The class of 2013 will graduate as the American economy experiences a painfully slow recovery from the worst recession since the Great Depression. The national unemployment rate is still alarmingly high at 8.2% and the rest of the world hasn’t fared much better: the Euro-crisis seems never ending and even China’s indomitable growth has sputtered and slowed.
Consider the Republican Carl. Does he embrace the GOP party platform? Did she campaign for Mitt Romney this summer? Is he a fiscal conservative but a social liberal? Does she support voter ID legislation? The world may never know.
Once upon a time, it was a new school year at Carleton. Without last year’s seniors, there was an empty hole that left the campus feeling deprived and in need of a new student presence. Luckily, the Class of 2016 arrived to complete the Carl package of awesomeness and the upperclassmen welcomed them with open arms.
Someone told me once that hatred was just the inverse reflection of love, but I think that’s pretty facile. When I talk about things that I hate about this school, it’s ultimately rooted in some kind of grand belief in the merits of this school on an abstract level, in the Nobility of this Institution that I’d like to bring to life by systematically attacking what I dislike about it.
When we proposed a Real Food Commitment for this fall, you dismissed the plan as unrealistic. Throughout the year we have responded to your requests for data, and gained support from large parts of the Carleton community, demonstrating that our goals are not idealistic. Sir, we have done everything that can be expected to meet your demands.
As a proud Carleton alumnus, I am deeply troubled by the recent revelation that kegs will be banned from Rotblatt this year. I still have a lot to learn in life, but one thing I know is that this venerable institution has not lasted 146 years by drinking beer out of cans!
We hold it within ourselves to alter our situation, to change our country, to view life as a series of trials, and to never let individual setbacks mire us in thoughts of greater failures. Frustrations may mount, but nothing defeats you unless you let it. So it is imperative that we never quit, and that we rely on each other to grow and to change the world.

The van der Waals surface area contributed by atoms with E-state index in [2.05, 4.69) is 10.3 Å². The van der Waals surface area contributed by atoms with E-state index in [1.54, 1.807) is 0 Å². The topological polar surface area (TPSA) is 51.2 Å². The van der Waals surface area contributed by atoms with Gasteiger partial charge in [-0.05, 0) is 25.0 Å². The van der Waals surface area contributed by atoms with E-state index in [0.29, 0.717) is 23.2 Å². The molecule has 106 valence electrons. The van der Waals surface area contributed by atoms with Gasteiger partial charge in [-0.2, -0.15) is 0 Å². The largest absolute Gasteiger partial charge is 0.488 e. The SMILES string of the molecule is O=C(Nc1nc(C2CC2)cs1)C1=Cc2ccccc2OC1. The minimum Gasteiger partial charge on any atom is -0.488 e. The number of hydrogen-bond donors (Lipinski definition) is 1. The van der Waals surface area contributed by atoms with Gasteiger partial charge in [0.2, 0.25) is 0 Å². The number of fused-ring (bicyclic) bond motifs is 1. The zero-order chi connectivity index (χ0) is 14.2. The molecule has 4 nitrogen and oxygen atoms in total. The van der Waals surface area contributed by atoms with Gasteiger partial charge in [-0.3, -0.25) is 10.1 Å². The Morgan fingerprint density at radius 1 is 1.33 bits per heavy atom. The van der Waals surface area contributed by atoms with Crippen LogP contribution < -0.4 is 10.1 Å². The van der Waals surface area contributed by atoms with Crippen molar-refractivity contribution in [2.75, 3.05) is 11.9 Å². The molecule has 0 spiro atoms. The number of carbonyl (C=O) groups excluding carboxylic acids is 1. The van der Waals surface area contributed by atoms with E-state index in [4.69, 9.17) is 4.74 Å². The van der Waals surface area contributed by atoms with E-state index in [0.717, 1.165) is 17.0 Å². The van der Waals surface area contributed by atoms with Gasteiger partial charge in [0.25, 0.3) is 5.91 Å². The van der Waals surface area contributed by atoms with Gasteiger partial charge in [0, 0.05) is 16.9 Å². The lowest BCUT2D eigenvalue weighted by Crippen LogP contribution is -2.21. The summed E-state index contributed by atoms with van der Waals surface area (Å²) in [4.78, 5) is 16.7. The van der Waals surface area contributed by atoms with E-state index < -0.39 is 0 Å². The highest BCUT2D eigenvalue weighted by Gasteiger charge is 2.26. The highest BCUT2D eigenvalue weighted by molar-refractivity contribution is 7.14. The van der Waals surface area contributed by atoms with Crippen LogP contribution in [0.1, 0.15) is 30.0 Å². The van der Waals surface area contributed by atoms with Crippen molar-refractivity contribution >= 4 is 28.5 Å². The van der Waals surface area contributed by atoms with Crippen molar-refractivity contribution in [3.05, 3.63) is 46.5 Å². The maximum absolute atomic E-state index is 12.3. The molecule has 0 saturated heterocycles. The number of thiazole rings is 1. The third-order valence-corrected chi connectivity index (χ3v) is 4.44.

Carleton is fond of touting itself as an exceptionally welcoming community, tolerant of all intellectual bents and persuasions. However, although I have attempted to have meaningful discussions, my philosophical convictions have been met with cool and scornful rejection. In short, there is little room at Carleton for a nihilist.
From Aaron Carter to Jay-Z, Simon and Garfunkel to the 1985 Chicago Bears, music and sports have been inextricably linked for as long as I can remember. Many musicians can’t resist name-dropping the hottest athletes of the moment, and who could blame them?
Over this past winter break, Clear Channel Communications, Inc. asked KRLX to join their iHeartRadio Internet streaming service. However, it is both financially unnecessary and directly opposed to KRLX’s history and character to relinquish our autonomy.
Consider the Minnesota Reading Corps or Math Corps. They are AmeriCorps programs, and meaningful career experiences with which you can make a difference. I know this, because it’s what I do, but I also have proof.
One of the things that we are quite good at, as human beings, is to seek out and hold on tightly to differences. We crave a clear identity for ourselves, not to mention one that we approve of, and one quick way to add texture to our own self-concept is to make assumptions about other people. But there are different ways of dealing with difference.